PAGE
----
By Jeffrey T. Young
Economics as a Moral Science; The Political Economy of Adam Smith proposes new links between the moral theories and the economics of the first articulator of capitalism, arguing that moral questions lie at the heart of positive and normative economic analysis. Examines the methodology and philosophy of Smith's (1723-90) work, questions whether economics can or should be a value-free science, and shows how economics can be a useful tool in solving moral problems. Considers the concept of self- interest, the formation of moral values by individuals and society, the ethical effects of commercial society on the quality of life, justice, fairness, natural liberty, distributive equity, and the common good. Addressed to economists and philosophers. Much of the material has been previously published.
Clifford A. Bates on Review of Political Economy wrote:
"According to Young, Smith’s concept of economics as a moral science shows that a close relationship existed between his moral philosophy and economics. Furthermore, as Young observes, there was a logical flow to the development of his understanding of political economy: first moral philosophy, then jurisprudence, and finally political economy. The progression is from a higher to a lower level of abstraction, passing from moral philosophy to economics through jurisprudence. In Smith’s view, morals and economics, despite having their own treatises and “moments,” each develop in relation to the other. In fact, Young concedes that his economics took shape in an intellectual climate before the divorce of positive from normative economics. [...] Readers of this journal will profit from Young’s book because it shows how one outstanding thinker understood the relationship between economics and morality."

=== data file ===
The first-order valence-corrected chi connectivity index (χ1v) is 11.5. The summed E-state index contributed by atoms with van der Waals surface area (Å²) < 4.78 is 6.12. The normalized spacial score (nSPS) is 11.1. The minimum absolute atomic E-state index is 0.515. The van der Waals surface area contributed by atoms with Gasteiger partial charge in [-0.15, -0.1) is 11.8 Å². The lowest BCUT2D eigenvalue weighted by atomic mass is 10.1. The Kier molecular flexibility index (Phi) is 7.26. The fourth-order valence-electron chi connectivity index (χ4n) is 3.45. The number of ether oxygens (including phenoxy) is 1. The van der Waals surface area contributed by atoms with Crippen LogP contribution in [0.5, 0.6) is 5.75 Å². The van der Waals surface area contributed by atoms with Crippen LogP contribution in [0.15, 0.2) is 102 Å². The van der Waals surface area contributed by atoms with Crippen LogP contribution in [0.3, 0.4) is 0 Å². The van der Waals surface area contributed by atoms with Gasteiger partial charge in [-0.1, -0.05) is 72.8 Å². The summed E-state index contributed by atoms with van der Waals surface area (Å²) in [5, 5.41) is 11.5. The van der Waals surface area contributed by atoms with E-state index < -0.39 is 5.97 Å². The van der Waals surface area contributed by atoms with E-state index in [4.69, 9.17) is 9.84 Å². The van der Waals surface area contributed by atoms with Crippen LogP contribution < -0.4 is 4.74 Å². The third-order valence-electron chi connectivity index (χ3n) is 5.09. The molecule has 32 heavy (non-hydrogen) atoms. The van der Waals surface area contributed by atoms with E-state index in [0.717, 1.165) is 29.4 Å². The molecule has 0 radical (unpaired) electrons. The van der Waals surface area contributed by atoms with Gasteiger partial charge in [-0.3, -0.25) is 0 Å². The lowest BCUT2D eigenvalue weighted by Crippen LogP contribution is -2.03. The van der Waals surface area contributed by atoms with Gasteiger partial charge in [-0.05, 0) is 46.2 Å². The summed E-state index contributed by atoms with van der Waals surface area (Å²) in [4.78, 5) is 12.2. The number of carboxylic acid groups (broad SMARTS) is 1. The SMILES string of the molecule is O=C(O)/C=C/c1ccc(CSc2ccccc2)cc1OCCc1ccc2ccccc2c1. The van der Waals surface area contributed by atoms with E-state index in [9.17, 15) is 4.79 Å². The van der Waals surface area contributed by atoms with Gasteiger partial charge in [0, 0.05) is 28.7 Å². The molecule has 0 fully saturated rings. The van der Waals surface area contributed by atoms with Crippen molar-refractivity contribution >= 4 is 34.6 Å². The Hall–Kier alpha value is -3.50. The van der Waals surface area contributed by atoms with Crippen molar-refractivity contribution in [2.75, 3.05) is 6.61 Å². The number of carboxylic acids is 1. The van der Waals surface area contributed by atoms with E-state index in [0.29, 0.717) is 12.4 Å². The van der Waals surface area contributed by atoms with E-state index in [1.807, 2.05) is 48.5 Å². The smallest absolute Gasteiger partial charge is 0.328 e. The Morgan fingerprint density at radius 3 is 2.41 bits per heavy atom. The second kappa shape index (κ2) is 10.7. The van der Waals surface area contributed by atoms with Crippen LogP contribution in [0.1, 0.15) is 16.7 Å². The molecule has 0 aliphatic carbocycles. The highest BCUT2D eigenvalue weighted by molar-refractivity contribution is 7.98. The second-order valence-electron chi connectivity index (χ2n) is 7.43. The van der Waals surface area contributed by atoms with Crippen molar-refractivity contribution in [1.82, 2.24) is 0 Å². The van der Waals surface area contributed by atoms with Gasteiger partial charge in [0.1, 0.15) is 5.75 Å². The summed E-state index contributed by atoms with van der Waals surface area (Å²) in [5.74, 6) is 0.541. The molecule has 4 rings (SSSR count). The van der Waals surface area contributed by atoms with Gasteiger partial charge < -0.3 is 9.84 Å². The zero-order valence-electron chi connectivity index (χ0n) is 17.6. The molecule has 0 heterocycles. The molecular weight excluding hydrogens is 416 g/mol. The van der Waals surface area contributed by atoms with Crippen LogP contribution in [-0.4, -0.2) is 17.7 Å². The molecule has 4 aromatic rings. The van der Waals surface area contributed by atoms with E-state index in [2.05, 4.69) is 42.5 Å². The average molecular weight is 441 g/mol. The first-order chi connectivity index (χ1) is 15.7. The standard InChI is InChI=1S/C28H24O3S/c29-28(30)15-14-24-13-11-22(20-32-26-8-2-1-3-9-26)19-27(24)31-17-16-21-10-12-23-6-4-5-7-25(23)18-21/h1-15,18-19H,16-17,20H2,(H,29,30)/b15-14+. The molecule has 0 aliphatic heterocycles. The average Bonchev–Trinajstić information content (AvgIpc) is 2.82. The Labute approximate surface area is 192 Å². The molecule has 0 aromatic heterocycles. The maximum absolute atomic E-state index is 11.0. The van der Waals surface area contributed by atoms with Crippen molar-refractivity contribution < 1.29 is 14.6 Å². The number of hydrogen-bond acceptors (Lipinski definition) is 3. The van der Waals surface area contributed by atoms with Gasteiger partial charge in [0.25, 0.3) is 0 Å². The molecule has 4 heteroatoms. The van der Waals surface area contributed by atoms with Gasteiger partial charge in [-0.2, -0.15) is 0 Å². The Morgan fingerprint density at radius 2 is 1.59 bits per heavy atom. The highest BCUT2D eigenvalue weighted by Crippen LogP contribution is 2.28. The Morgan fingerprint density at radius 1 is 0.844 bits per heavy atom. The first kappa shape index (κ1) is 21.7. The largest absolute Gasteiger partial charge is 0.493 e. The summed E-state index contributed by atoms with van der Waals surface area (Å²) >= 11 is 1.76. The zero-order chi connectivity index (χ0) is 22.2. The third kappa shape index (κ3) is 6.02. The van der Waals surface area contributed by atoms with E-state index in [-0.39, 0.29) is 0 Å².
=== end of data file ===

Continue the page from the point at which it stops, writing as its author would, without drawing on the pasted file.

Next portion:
"While Young makes many interesting and thought-provoking points about the relationship between the two prongs of Smith’s work, his attempt to address the larger question leads him into discussions of philosophical questions, especially the fact-value distinction, and the naturalistic fallacy. But he seems unaware of the vast range of recent scholarship on these issues [...]. Because Young seems to be unaware of the aforementioned scholars and their research, what he says about the nature of the tension between fact and values in the social sciences comes across as rather dated. Young does offer some interesting insights on aspects of Smith’s political economy and moral philosophy. His examination of the ‘natural price’ tradition merits further attention, as does his treatment of Smith’s view of distributive justice. Yet the attempt to bring these dispersed and valuable insights together fails. And it fails from the start of the book because of the way Young frames the questions of what makes a moral science and how economics can be considered one."